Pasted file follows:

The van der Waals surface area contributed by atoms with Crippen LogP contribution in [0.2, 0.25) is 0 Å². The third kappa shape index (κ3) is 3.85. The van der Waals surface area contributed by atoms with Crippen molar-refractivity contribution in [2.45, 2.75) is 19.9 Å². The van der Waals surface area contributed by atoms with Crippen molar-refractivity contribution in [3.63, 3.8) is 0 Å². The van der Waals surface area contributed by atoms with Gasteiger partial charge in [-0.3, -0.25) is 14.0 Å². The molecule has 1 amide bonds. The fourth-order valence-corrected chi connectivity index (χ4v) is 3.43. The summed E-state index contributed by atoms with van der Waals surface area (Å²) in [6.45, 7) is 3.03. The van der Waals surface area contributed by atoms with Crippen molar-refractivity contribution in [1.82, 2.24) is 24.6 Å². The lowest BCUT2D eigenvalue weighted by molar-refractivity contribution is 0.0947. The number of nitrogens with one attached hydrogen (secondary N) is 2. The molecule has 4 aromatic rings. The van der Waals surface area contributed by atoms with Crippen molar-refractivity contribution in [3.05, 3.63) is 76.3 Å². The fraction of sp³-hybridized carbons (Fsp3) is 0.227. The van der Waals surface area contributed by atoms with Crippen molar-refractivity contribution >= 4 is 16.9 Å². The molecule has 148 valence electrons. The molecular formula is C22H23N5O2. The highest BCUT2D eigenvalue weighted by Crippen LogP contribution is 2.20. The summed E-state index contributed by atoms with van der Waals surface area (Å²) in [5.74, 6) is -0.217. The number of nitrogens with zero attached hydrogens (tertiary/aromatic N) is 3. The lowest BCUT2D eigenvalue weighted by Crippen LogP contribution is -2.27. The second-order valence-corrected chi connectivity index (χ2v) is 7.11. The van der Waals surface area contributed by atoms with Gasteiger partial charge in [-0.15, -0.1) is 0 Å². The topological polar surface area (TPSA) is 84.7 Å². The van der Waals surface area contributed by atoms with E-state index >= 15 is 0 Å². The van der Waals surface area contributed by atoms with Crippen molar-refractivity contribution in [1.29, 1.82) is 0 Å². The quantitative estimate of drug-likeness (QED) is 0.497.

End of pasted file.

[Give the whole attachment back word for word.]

The van der Waals surface area contributed by atoms with Crippen LogP contribution in [0.2, 0.25) is 0 Å². The third kappa shape index (κ3) is 3.85. The van der Waals surface area contributed by atoms with Crippen molar-refractivity contribution in [2.45, 2.75) is 19.9 Å². The van der Waals surface area contributed by atoms with Crippen molar-refractivity contribution in [3.63, 3.8) is 0 Å². The van der Waals surface area contributed by atoms with Gasteiger partial charge in [-0.3, -0.25) is 14.0 Å². The molecule has 1 amide bonds. The fourth-order valence-corrected chi connectivity index (χ4v) is 3.43. The summed E-state index contributed by atoms with van der Waals surface area (Å²) in [6.45, 7) is 3.03. The van der Waals surface area contributed by atoms with Crippen molar-refractivity contribution in [1.82, 2.24) is 24.6 Å². The lowest BCUT2D eigenvalue weighted by molar-refractivity contribution is 0.0947. The number of nitrogens with one attached hydrogen (secondary N) is 2. The molecule has 4 aromatic rings. The van der Waals surface area contributed by atoms with Crippen molar-refractivity contribution in [3.05, 3.63) is 76.3 Å². The fraction of sp³-hybridized carbons (Fsp3) is 0.227. The van der Waals surface area contributed by atoms with Crippen molar-refractivity contribution >= 4 is 16.9 Å². The molecule has 148 valence electrons. The molecular formula is C22H23N5O2. The highest BCUT2D eigenvalue weighted by Crippen LogP contribution is 2.20. The summed E-state index contributed by atoms with van der Waals surface area (Å²) in [5.74, 6) is -0.217. The number of nitrogens with zero attached hydrogens (tertiary/aromatic N) is 3. The lowest BCUT2D eigenvalue weighted by Crippen LogP contribution is -2.27. The second-order valence-corrected chi connectivity index (χ2v) is 7.11. The van der Waals surface area contributed by atoms with Gasteiger partial charge in [-0.15, -0.1) is 0 Å². The topological polar surface area (TPSA) is 84.7 Å². The van der Waals surface area contributed by atoms with E-state index >= 15 is 0 Å². The van der Waals surface area contributed by atoms with Crippen molar-refractivity contribution in [1.29, 1.82) is 0 Å². The quantitative estimate of drug-likeness (QED) is 0.497.